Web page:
In the next to last chapter of The Stories We Tell Ourselves, I wrote, “The reason we want to become people of presence is that it greatly increases our chances for connection, and there is nothing our souls crave more than a meaningful connection with another person.”
You may not consciously believe that, but deep within you—regardless of how introverted you may be—is a desire to truly connect with another person. That’s why I think it’s so important to practice being present so that you can one day be a person of presence.
This need to be present was indelibly marked upon me when I worked as a hospital chaplain intern shortly after graduating from seminary. One terribly grief-stricken woman once bombarded me with questions as to why a good God would allow her husband to fall into a coma for nine months and then die. Despite my years of schooling to deal with moments just like that, I wasn’t able to care for her pain.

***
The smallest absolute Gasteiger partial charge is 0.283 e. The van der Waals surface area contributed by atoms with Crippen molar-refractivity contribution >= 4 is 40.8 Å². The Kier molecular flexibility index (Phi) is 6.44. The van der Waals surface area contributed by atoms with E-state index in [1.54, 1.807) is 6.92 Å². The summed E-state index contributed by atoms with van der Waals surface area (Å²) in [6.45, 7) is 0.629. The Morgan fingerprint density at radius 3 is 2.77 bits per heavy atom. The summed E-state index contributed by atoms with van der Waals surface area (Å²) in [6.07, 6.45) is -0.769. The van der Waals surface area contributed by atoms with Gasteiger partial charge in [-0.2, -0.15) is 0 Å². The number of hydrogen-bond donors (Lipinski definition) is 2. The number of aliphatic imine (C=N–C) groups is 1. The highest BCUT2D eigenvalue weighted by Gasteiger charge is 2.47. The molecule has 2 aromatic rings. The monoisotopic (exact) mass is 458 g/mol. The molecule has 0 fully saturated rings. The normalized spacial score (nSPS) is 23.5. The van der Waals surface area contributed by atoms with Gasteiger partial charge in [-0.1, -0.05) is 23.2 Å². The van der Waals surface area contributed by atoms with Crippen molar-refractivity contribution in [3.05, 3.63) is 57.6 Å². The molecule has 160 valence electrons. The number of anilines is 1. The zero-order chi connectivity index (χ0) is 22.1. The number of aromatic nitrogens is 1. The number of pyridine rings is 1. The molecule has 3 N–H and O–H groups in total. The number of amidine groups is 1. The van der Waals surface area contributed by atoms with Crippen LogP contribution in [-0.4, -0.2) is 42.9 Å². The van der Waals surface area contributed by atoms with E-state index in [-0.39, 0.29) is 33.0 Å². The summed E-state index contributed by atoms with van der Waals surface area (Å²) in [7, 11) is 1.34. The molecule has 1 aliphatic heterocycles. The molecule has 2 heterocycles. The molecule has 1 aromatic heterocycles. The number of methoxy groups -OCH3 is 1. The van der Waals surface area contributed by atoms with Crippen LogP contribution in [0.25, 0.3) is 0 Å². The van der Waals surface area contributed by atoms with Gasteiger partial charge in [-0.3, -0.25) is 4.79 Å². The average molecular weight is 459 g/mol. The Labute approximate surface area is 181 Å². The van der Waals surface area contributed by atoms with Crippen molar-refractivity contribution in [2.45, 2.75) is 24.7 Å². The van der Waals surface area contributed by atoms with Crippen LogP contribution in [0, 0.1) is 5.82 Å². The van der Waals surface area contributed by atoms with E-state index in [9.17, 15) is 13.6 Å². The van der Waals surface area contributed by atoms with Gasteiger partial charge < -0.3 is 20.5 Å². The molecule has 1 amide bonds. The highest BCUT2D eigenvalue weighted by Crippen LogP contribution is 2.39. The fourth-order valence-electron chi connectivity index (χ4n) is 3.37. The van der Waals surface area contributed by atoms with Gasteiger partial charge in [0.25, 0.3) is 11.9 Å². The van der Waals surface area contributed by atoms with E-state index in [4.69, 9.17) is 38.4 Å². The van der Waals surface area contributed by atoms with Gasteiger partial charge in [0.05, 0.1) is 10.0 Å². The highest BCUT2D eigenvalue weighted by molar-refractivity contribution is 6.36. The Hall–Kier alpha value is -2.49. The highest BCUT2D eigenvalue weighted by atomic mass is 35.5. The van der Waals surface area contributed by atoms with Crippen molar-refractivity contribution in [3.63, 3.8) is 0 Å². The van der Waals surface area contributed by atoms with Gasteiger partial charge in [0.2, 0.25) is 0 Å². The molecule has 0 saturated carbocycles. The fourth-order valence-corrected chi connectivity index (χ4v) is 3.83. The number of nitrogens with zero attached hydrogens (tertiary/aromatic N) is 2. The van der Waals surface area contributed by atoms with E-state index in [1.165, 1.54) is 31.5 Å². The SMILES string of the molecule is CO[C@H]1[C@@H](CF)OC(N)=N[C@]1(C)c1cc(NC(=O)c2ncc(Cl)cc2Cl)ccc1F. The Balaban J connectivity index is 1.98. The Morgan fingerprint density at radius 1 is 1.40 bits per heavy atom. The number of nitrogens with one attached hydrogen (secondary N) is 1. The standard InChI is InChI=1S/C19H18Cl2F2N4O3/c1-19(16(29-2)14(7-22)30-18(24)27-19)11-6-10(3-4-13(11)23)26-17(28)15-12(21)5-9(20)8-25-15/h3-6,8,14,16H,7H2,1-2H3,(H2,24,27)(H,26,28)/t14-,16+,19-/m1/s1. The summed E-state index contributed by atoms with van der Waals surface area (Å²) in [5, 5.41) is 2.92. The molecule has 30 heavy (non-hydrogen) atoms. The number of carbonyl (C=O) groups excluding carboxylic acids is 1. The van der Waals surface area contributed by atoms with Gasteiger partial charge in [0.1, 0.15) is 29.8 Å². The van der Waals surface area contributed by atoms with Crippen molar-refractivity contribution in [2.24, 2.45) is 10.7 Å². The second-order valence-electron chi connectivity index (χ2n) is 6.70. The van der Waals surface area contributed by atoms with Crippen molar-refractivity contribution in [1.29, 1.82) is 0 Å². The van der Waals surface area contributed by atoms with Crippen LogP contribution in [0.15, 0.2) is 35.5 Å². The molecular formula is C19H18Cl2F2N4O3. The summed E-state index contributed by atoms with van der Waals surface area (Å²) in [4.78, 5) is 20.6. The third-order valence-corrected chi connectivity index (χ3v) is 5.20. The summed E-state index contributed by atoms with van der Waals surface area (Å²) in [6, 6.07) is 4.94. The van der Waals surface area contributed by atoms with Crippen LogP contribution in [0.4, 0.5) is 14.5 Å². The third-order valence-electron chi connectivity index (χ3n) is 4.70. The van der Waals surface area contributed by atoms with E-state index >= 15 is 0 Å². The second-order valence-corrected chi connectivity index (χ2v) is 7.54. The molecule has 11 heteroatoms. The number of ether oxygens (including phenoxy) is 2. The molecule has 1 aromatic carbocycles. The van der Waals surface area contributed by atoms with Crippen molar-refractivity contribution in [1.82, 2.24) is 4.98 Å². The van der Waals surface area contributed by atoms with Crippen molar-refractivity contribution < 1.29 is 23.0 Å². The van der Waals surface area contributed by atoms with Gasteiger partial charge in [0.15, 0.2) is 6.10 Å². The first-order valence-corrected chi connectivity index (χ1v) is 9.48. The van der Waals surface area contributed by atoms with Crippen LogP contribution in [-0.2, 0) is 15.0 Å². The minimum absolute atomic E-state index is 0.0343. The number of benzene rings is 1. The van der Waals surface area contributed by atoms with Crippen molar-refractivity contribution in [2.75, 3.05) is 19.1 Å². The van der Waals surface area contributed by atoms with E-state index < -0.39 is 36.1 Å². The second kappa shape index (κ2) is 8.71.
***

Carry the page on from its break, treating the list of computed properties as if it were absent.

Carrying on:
In fact, I may have left the room without saying a word. I just didn’t know how to handle her deep grief and her need to connect with someone, especially considering her recent and very significant loss.
When I told my supervisor about the encounter, she said something I’ll never forget: “You have to focus on the ministry of presence.”
She suggested I go back to her and simply spend time with her. I didn’t have to have the answers for her hard questions. I just needed to understand her experience and be a present, listening ear.
Back then I learned a hard, wise lesson that I still carry with me today: offering my presence, and particularly in hard times, is the best gift I can give others in my life.
Do you do the same?